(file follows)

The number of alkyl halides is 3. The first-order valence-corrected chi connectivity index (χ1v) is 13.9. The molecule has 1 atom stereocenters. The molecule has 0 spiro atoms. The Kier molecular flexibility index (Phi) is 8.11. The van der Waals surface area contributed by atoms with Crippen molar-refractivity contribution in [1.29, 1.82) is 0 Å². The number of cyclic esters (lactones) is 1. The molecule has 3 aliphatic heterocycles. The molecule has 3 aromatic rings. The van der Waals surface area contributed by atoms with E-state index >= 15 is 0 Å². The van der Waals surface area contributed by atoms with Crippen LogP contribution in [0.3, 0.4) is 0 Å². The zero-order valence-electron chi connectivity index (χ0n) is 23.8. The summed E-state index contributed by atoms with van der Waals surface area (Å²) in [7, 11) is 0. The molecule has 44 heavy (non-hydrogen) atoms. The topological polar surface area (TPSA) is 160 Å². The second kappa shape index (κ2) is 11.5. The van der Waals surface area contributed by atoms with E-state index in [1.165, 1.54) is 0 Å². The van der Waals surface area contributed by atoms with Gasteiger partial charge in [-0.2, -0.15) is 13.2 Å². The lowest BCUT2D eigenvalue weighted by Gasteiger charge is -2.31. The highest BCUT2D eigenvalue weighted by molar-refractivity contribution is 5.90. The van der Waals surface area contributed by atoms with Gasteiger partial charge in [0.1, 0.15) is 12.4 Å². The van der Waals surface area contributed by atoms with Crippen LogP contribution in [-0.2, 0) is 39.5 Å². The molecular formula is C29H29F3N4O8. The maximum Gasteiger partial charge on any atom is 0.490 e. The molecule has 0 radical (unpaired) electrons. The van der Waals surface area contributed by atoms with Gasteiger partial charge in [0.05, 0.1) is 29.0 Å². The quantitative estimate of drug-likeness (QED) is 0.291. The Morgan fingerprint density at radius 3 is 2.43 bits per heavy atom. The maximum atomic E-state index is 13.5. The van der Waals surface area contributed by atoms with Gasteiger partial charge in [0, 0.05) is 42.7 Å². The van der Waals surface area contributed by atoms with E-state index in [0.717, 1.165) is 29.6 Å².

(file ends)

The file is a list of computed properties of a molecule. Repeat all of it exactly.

The number of alkyl halides is 3. The first-order valence-corrected chi connectivity index (χ1v) is 13.9. The molecule has 1 atom stereocenters. The molecule has 0 spiro atoms. The Kier molecular flexibility index (Phi) is 8.11. The van der Waals surface area contributed by atoms with Crippen molar-refractivity contribution in [1.29, 1.82) is 0 Å². The number of cyclic esters (lactones) is 1. The molecule has 3 aliphatic heterocycles. The molecule has 3 aromatic rings. The van der Waals surface area contributed by atoms with E-state index >= 15 is 0 Å². The van der Waals surface area contributed by atoms with Crippen LogP contribution in [0.3, 0.4) is 0 Å². The zero-order valence-electron chi connectivity index (χ0n) is 23.8. The summed E-state index contributed by atoms with van der Waals surface area (Å²) in [7, 11) is 0. The molecule has 44 heavy (non-hydrogen) atoms. The topological polar surface area (TPSA) is 160 Å². The second kappa shape index (κ2) is 11.5. The van der Waals surface area contributed by atoms with E-state index in [1.165, 1.54) is 0 Å². The van der Waals surface area contributed by atoms with Gasteiger partial charge in [-0.2, -0.15) is 13.2 Å². The lowest BCUT2D eigenvalue weighted by Gasteiger charge is -2.31. The highest BCUT2D eigenvalue weighted by molar-refractivity contribution is 5.90. The van der Waals surface area contributed by atoms with Gasteiger partial charge in [0.1, 0.15) is 12.4 Å². The van der Waals surface area contributed by atoms with Crippen LogP contribution in [-0.2, 0) is 39.5 Å². The molecular formula is C29H29F3N4O8. The maximum Gasteiger partial charge on any atom is 0.490 e. The molecule has 0 radical (unpaired) electrons. The van der Waals surface area contributed by atoms with Gasteiger partial charge in [0.05, 0.1) is 29.0 Å². The quantitative estimate of drug-likeness (QED) is 0.291. The Morgan fingerprint density at radius 3 is 2.43 bits per heavy atom. The maximum atomic E-state index is 13.5. The van der Waals surface area contributed by atoms with Gasteiger partial charge in [0, 0.05) is 42.7 Å². The van der Waals surface area contributed by atoms with E-state index in [0.717, 1.165) is 29.6 Å².